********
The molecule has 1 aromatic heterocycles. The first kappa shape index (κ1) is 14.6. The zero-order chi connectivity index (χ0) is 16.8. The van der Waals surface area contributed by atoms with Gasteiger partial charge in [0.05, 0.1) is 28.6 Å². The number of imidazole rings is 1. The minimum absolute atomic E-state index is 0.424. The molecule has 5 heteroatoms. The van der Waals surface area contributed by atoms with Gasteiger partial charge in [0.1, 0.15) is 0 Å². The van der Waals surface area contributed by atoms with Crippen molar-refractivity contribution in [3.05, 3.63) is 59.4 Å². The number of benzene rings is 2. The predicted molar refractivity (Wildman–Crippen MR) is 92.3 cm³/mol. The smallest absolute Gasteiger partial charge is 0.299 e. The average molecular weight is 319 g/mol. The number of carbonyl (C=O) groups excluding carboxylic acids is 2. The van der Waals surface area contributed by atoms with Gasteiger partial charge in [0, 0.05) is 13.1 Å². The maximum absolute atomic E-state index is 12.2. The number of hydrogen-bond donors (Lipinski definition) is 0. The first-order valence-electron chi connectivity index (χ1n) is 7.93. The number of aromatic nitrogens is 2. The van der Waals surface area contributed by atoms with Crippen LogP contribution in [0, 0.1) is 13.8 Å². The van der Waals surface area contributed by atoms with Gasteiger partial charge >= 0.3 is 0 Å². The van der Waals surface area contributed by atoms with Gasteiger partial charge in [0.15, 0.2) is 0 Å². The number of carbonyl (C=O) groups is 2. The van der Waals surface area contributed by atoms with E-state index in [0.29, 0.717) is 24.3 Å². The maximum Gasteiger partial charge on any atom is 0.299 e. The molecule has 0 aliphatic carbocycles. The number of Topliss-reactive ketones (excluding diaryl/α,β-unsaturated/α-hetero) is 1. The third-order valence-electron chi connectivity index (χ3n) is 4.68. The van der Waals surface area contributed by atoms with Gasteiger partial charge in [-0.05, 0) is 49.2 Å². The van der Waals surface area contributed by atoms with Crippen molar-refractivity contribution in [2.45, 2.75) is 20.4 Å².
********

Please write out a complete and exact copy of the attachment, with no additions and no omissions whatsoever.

The molecule has 1 aromatic heterocycles. The first kappa shape index (κ1) is 14.6. The zero-order chi connectivity index (χ0) is 16.8. The van der Waals surface area contributed by atoms with Gasteiger partial charge in [0.05, 0.1) is 28.6 Å². The number of imidazole rings is 1. The minimum absolute atomic E-state index is 0.424. The molecule has 5 heteroatoms. The van der Waals surface area contributed by atoms with Gasteiger partial charge in [0.1, 0.15) is 0 Å². The van der Waals surface area contributed by atoms with Crippen molar-refractivity contribution in [3.05, 3.63) is 59.4 Å². The number of benzene rings is 2. The predicted molar refractivity (Wildman–Crippen MR) is 92.3 cm³/mol. The smallest absolute Gasteiger partial charge is 0.299 e. The average molecular weight is 319 g/mol. The number of carbonyl (C=O) groups excluding carboxylic acids is 2. The van der Waals surface area contributed by atoms with Gasteiger partial charge in [0, 0.05) is 13.1 Å². The maximum absolute atomic E-state index is 12.2. The number of hydrogen-bond donors (Lipinski definition) is 0. The first-order valence-electron chi connectivity index (χ1n) is 7.93. The number of aromatic nitrogens is 2. The van der Waals surface area contributed by atoms with Crippen LogP contribution in [0, 0.1) is 13.8 Å². The van der Waals surface area contributed by atoms with Gasteiger partial charge >= 0.3 is 0 Å². The van der Waals surface area contributed by atoms with Gasteiger partial charge in [0.15, 0.2) is 0 Å². The number of carbonyl (C=O) groups is 2. The van der Waals surface area contributed by atoms with E-state index in [0.29, 0.717) is 24.3 Å². The maximum Gasteiger partial charge on any atom is 0.299 e. The molecule has 0 aliphatic carbocycles. The number of Topliss-reactive ketones (excluding diaryl/α,β-unsaturated/α-hetero) is 1. The third-order valence-electron chi connectivity index (χ3n) is 4.68. The van der Waals surface area contributed by atoms with Gasteiger partial charge in [-0.05, 0) is 49.2 Å². The van der Waals surface area contributed by atoms with Crippen molar-refractivity contribution in [2.45, 2.75) is 20.4 Å².